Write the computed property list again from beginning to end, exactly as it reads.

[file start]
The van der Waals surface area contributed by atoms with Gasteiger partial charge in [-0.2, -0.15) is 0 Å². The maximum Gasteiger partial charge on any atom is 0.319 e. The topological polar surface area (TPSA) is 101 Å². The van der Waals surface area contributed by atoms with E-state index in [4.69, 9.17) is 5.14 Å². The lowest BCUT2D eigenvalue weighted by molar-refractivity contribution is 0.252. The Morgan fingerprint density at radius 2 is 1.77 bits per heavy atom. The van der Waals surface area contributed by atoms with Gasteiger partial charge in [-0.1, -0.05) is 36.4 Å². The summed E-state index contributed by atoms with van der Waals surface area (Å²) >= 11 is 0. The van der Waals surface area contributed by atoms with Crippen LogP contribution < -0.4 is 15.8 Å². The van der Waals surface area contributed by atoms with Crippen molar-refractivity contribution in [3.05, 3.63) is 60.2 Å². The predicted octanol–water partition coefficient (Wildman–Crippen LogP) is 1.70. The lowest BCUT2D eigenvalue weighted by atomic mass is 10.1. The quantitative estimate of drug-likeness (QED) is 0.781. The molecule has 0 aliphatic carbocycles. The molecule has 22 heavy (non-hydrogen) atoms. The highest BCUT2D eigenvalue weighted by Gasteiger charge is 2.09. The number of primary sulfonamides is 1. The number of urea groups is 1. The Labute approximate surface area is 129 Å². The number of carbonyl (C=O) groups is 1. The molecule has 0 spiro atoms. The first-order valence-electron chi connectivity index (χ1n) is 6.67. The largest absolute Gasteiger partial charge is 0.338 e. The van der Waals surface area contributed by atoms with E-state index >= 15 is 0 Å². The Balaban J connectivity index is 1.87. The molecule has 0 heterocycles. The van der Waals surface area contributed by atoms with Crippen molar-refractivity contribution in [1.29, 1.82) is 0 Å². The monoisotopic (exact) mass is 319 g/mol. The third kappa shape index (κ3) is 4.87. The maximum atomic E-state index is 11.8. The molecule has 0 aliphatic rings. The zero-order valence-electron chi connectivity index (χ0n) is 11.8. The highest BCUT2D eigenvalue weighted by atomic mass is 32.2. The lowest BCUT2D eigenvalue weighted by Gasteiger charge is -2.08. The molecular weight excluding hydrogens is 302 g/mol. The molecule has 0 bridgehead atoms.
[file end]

The van der Waals surface area contributed by atoms with Gasteiger partial charge in [-0.2, -0.15) is 0 Å². The maximum Gasteiger partial charge on any atom is 0.319 e. The topological polar surface area (TPSA) is 101 Å². The van der Waals surface area contributed by atoms with E-state index in [4.69, 9.17) is 5.14 Å². The lowest BCUT2D eigenvalue weighted by molar-refractivity contribution is 0.252. The Morgan fingerprint density at radius 2 is 1.77 bits per heavy atom. The van der Waals surface area contributed by atoms with Gasteiger partial charge in [-0.1, -0.05) is 36.4 Å². The summed E-state index contributed by atoms with van der Waals surface area (Å²) >= 11 is 0. The van der Waals surface area contributed by atoms with Crippen LogP contribution < -0.4 is 15.8 Å². The van der Waals surface area contributed by atoms with Crippen molar-refractivity contribution in [3.05, 3.63) is 60.2 Å². The predicted octanol–water partition coefficient (Wildman–Crippen LogP) is 1.70. The lowest BCUT2D eigenvalue weighted by atomic mass is 10.1. The quantitative estimate of drug-likeness (QED) is 0.781. The molecule has 0 aliphatic carbocycles. The molecule has 22 heavy (non-hydrogen) atoms. The highest BCUT2D eigenvalue weighted by Gasteiger charge is 2.09. The number of primary sulfonamides is 1. The number of urea groups is 1. The Labute approximate surface area is 129 Å². The number of carbonyl (C=O) groups is 1. The molecule has 0 spiro atoms. The first-order valence-electron chi connectivity index (χ1n) is 6.67. The largest absolute Gasteiger partial charge is 0.338 e. The van der Waals surface area contributed by atoms with E-state index >= 15 is 0 Å². The Balaban J connectivity index is 1.87. The molecule has 0 heterocycles. The van der Waals surface area contributed by atoms with Crippen molar-refractivity contribution in [1.29, 1.82) is 0 Å². The monoisotopic (exact) mass is 319 g/mol. The third kappa shape index (κ3) is 4.87. The maximum atomic E-state index is 11.8. The molecule has 0 aliphatic rings. The zero-order valence-electron chi connectivity index (χ0n) is 11.8. The highest BCUT2D eigenvalue weighted by atomic mass is 32.2. The lowest BCUT2D eigenvalue weighted by Gasteiger charge is -2.08. The molecular weight excluding hydrogens is 302 g/mol. The molecule has 0 bridgehead atoms.